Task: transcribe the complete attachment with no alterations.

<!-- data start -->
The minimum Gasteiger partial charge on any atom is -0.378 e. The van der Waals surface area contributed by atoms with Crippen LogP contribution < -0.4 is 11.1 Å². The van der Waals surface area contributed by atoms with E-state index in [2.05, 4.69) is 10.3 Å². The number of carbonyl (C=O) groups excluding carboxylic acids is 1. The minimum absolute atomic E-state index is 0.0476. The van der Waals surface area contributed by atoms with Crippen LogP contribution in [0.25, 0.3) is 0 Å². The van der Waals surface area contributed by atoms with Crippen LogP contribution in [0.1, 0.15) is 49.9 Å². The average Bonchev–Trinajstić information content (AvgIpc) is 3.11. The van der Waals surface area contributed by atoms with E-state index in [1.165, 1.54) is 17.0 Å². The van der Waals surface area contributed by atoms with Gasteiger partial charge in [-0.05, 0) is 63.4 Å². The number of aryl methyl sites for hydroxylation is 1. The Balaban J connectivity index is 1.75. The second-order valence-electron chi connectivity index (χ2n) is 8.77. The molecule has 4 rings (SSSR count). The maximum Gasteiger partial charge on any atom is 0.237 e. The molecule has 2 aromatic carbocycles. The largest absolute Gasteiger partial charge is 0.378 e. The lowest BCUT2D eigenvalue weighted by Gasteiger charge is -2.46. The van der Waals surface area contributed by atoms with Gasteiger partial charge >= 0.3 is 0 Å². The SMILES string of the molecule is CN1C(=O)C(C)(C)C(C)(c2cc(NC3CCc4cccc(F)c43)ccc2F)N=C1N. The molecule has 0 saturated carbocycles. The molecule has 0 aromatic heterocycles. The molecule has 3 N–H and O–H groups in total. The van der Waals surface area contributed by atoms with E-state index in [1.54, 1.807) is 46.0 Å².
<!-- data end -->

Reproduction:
The minimum Gasteiger partial charge on any atom is -0.378 e. The van der Waals surface area contributed by atoms with Crippen LogP contribution < -0.4 is 11.1 Å². The van der Waals surface area contributed by atoms with E-state index in [2.05, 4.69) is 10.3 Å². The number of carbonyl (C=O) groups excluding carboxylic acids is 1. The minimum absolute atomic E-state index is 0.0476. The van der Waals surface area contributed by atoms with Crippen LogP contribution in [0.25, 0.3) is 0 Å². The van der Waals surface area contributed by atoms with Crippen LogP contribution in [0.1, 0.15) is 49.9 Å². The average Bonchev–Trinajstić information content (AvgIpc) is 3.11. The van der Waals surface area contributed by atoms with E-state index in [1.165, 1.54) is 17.0 Å². The van der Waals surface area contributed by atoms with Gasteiger partial charge in [-0.05, 0) is 63.4 Å². The number of aryl methyl sites for hydroxylation is 1. The Balaban J connectivity index is 1.75. The second-order valence-electron chi connectivity index (χ2n) is 8.77. The molecule has 4 rings (SSSR count). The maximum Gasteiger partial charge on any atom is 0.237 e. The molecule has 2 aromatic carbocycles. The largest absolute Gasteiger partial charge is 0.378 e. The lowest BCUT2D eigenvalue weighted by Gasteiger charge is -2.46. The van der Waals surface area contributed by atoms with Gasteiger partial charge >= 0.3 is 0 Å². The SMILES string of the molecule is CN1C(=O)C(C)(C)C(C)(c2cc(NC3CCc4cccc(F)c43)ccc2F)N=C1N. The molecule has 0 saturated carbocycles. The molecule has 0 aromatic heterocycles. The molecule has 3 N–H and O–H groups in total. The van der Waals surface area contributed by atoms with E-state index in [1.54, 1.807) is 46.0 Å².